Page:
Seems like Rihanna’s latest tattoo, Thug Life on her knuckles is to convince herself and fans of her street credibility, still she may be pushing it too far.  No porn video yet though, commendable isn’t it? No one can accuse her of being another Kardashian.

Never trust a Happy Song?

“Don’t leave me tongue tied

Don’t wave no Good bye”

If only Grouplove had released their debut album just a little earlier at the beginning of summer 2011 as opposed to the end in September, I really believe this band would have been basking in all the indie glory that Foster the People and MGMT have grown so quickly accustomed to.  Often compared to the Pixies, this L.A. based quintet has a familiar, alternative indie sound with just enough grit and sweetness to uplift even the darkest soul on a dreary winter day.

The story of how Grouplove came to be seems to get a lot of flak for being too perfect, too manufactured to be real.  But sometimes fate has a way of working in your favour and all the puzzle pieces just come together all at once.  Hannah Hooper first met Christian Zucconi in New York where both were becoming disillusioned with the opportunity for artists to break out.  So they went off to an artist’s commune in Crete to rediscover their goals, and happened to meet kindred spirits whom turned out to be their future band mates and self proclaimed soul mates. Sean Gadd, Andrew Wessen and Ryan Rabin came together with Zucconi  and Hooper over time as friends who shared a mutual respect and admiration for eachother’s talents.  That led to recording a song together, and then a few more and then Grouplove was established.  Their time spent in Greece turned out to be the most rewarding retreat of their lives.

After their release of a self titled EP, it was quite the anticipated wait before fans could finally hear a full length album.  Luckily for me, a friend of mine visiting from Australia told me about this band I just had to check out.  As soon as I heard Colours, I fell head over heels in love with their sound.  Undeniably poppy with just the right amount of edge I knew this was a band whose album would be worth buying off of Itunes.  The most popular tracks typically noted are the aforementioned Colours, opener Itchin on a Photograph, Tongue tied and Naked Kids.  But my personal favourites are Betty’s a bombshell, Love will save your soul and Slow.  These are amongst the slower tracks found on the album and you can’t really clap your hands along to them like the happier tracks…but that does not subtract from their charm.  The album can’t be all happiness and glee.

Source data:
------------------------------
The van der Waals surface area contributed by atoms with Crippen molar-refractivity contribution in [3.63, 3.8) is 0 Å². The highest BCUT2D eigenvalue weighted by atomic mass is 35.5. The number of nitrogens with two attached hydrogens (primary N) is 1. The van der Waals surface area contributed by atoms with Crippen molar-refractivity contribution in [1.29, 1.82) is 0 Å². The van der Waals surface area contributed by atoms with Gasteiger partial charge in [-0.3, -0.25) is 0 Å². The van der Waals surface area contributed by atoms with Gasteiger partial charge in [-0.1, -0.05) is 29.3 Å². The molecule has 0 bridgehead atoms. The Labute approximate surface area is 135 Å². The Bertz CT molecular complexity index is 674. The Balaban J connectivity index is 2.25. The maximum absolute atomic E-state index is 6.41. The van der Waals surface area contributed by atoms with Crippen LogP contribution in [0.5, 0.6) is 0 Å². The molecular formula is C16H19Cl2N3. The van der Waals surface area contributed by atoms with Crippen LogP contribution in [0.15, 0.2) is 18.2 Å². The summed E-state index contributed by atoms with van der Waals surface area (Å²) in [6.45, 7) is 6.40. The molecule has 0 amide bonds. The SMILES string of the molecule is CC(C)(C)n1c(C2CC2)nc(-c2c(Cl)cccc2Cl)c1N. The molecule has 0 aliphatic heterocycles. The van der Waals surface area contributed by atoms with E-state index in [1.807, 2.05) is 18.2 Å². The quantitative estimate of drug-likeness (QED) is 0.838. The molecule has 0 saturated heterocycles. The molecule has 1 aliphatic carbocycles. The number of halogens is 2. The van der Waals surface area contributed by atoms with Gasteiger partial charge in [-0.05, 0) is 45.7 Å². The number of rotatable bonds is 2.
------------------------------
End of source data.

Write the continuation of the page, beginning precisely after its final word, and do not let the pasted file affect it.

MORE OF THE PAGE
Especially since they are often labeled as saccharine and sweet. It seems that Grouplove is expected to prove there is more to their sound than whimsical lyrics and harmonious upbeat melodies.    However singing songs that are joyful and upbeat makes perfect sense for a group of struggling musicians who were friends first and then happened to form into a band.  Zucconi himself has said “It’s so interesting how I’d struggled for so long in New York, but once I relaxed and let go, stopped trying so hard, that everything just fell into my lap.” I guess now that the missing pieces of the puzzle have all fallen into place it’s no wonder why this band is constantly smiling.

DFA 1979 – Sent from Above!!

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How to describe a Death From Above 1979 live performance after 5 years of inactivity in one word??? Intense. Chaotic. Unbelievable.  If you had no intention of moshing, crowd-surfing, or leaving the Sound Academy without minor injury then you had NO business standing near the front of the huge crowd that had gathered to witness the reunion of heavy post-punk rock duo, Sebastien Grainger and Jesse F. Keeler.